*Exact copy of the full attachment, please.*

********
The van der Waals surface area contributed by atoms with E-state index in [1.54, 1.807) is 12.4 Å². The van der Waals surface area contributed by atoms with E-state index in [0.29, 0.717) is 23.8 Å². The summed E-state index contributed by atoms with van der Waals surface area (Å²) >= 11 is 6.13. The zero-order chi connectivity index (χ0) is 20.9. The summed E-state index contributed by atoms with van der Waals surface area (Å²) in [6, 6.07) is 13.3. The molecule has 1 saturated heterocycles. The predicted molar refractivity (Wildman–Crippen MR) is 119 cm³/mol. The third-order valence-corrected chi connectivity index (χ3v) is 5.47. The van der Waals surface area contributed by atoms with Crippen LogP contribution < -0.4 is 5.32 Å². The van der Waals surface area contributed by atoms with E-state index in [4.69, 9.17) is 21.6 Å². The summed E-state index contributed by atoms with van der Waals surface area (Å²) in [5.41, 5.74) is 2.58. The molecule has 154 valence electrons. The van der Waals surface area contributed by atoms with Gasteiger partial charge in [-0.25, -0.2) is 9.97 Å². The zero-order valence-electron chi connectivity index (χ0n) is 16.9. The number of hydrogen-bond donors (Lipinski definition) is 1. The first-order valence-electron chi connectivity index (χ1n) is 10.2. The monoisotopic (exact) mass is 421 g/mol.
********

The van der Waals surface area contributed by atoms with E-state index in [1.54, 1.807) is 12.4 Å². The van der Waals surface area contributed by atoms with E-state index in [0.29, 0.717) is 23.8 Å². The summed E-state index contributed by atoms with van der Waals surface area (Å²) >= 11 is 6.13. The zero-order chi connectivity index (χ0) is 20.9. The summed E-state index contributed by atoms with van der Waals surface area (Å²) in [6, 6.07) is 13.3. The molecule has 1 saturated heterocycles. The predicted molar refractivity (Wildman–Crippen MR) is 119 cm³/mol. The third-order valence-corrected chi connectivity index (χ3v) is 5.47. The van der Waals surface area contributed by atoms with Crippen LogP contribution < -0.4 is 5.32 Å². The van der Waals surface area contributed by atoms with E-state index in [4.69, 9.17) is 21.6 Å². The summed E-state index contributed by atoms with van der Waals surface area (Å²) in [5.41, 5.74) is 2.58. The molecule has 154 valence electrons. The van der Waals surface area contributed by atoms with Gasteiger partial charge in [-0.25, -0.2) is 9.97 Å². The zero-order valence-electron chi connectivity index (χ0n) is 16.9. The number of hydrogen-bond donors (Lipinski definition) is 1. The first-order valence-electron chi connectivity index (χ1n) is 10.2. The monoisotopic (exact) mass is 421 g/mol.